Yesterday, I delivered the last of the presents from the First Annual Parish Giving Tree Raid. Yes, first annual. I’m going to make this a tradition– hopefully next year with a car, possibly next year not in Steubenville.
For those of you just joining us, what happened was this: my friends and I conspired at the spur of the moment to grab all the remaining tags on the Giving Tree at church and buy a pile of presents and snacks for the indigents’ nursing home– and rather than run out of money, the money we pooled stretched out to outfit the Friendship Room with gloves and scarves and blankets as well. I’m so happy about it I’m still giggling; I’m starting to get sad that it’s over.
I know you’re not supposed to brag about the good deeds you do, but the thing is, this wasn’t a good deed I did. Yes, I still paid for one of those presents, but the rest was just a bunch of compassionate people seeing a need, being sad for somebody’s misfortune, and immediately flooding in their support to help however they could. Nobody did everything, everybody did something. By the time Rosie and I were wrapping up boxes of snacks and toiletries on my living room floor, I had no way of saying which gifts were the responsibility of which people. This wasn’t something I did but a wave my friends and I got caught up in. Most of the good things in my life are like that.
I think real charity usually looks much more like that: not like Mr. Scrooge waking up on Christmas morning and buying a turkey to repent for past sins, much as I love that story. But like a whole community turning to care for a need that’s been neglected, together.
God Himself, we know, is Trinity. What that means is something no mortal tongue could ever explain, but one of the things it is is a community– not one person eternally pouring love into nothing but a Trinity of Persons eternally loving one another, and out of that Love all things visible and invisible were created. You and I are a product of that Love.
Once, a very long time ago, I heard a homily where the priest said that the kingdom of the world is a kingdom of subtraction and division, but the kingdom of God is a kingdom of addition and multiplication. For all I know he got that idea from a famous theologian, but I don’t know who it was. That notion is something that stuck with me ever since. It’s one of those things I really, truly believe even when I wrestle with other aspects of my faith. The kingdom of the world is a kingdom of scarcity. If I make a pie and eat it myself, nobody else gets any pie and you’ll be sad watching me eat it. In the kingdom of Heaven, it doesn’t work that way. In the Kingdom of Heaven, I make a pie to divide up and give to my friends because I love them, and then you rejoice in my pie and go bake your own to serve your own friends, and suddenly everyone gets some pie because everyone is giving it away. In the kingdom of the world, we hoard what we have because we’re afraid that we’ll be hungry, and then we consume it, and it’s gone. We find that even what we have was taken away and then we’re hungrier than ever. In the Kingdom of God, we don’t hoard our resources because we’re too busy making sure the people around us have what they need, and before we know it everybody has more than enough.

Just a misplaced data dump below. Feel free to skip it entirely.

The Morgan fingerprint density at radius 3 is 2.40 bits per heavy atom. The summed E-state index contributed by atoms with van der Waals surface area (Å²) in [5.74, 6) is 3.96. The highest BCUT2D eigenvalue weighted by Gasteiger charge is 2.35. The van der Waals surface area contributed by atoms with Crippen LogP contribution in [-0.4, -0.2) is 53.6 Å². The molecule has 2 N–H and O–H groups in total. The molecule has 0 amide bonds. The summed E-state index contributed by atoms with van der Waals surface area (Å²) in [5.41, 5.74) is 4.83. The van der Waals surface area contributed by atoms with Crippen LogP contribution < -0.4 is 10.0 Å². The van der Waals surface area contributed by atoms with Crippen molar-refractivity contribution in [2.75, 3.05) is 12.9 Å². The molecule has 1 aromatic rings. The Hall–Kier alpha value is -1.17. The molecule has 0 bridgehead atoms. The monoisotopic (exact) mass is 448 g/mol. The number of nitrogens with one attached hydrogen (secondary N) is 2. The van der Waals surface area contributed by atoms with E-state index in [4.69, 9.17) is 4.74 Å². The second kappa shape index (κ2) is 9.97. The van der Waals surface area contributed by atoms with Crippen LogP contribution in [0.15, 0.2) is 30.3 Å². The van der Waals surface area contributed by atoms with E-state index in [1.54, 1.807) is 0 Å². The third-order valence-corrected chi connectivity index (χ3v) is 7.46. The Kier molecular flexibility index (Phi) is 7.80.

The first miracle in that Gospel story is that somebody was willing to leave his own kingdom and live by the rules of God’s kingdom instead.
The message of the Gospel is that you can live in His Kingdom instead of the world, if you want.
The message of Advent is that His Kingdom is coming to invade the earth, and indeed it’s already here.
So here’s my challenge for you: we’ve got almost three more weeks. How are you going to consciously leave with Jesus and start living in the Kingdom of Heaven this Advent?
I’ve got an idea. Start tomorrow. Tomorrow– which starts about two hours from now according to my laptop clock– is the feast of Saint Nicholas, a man world famous for his charitable giving and one of my favorite saints. Do something for somebody else in honor of Saint Nicholas. Maybe you should check your parish Giving Tree to see if everyone who requested a gift got one. Maybe you should call your local nursing home for low-income people and ask what the residents want for Christmas– maybe there’s a shortage of easy-to-chew snacks, or maybe they’d like board games and jigsaw puzzles to share. Perhaps there’s a Catholic Worker House nearby that you’ve kept meaning to bring a lasagna. Bring it tomorrow. If you don’t have any money or food in the house, do something free. Shovel a walk for a neighbor if it’s snowing. Take a minute to call a relative or friend who’s been sick. Make someone a Christmas card out of old torn holy cards you’ve got lying around. Don’t wait anymore, just start tomorrow. And then don’t stop. Pray for the grace to live as if you’re already in the Kingdom of God, because you are, and keep adding and multiplying instead of subtracting and dividing.
I’m going to be giving you some more ideas tomorrow. I’m putting together a list of my favorite small charities, and also the gofundmes and paypal addresses of my own friends in need, the one I meant to put together for Giving Tuesday, so look out for that.
It’s time to start living, every day, as if we live in God’s kingdom. Because we already do, and Advent is a wonderful time to remember that fact.
(image via Pixabay)
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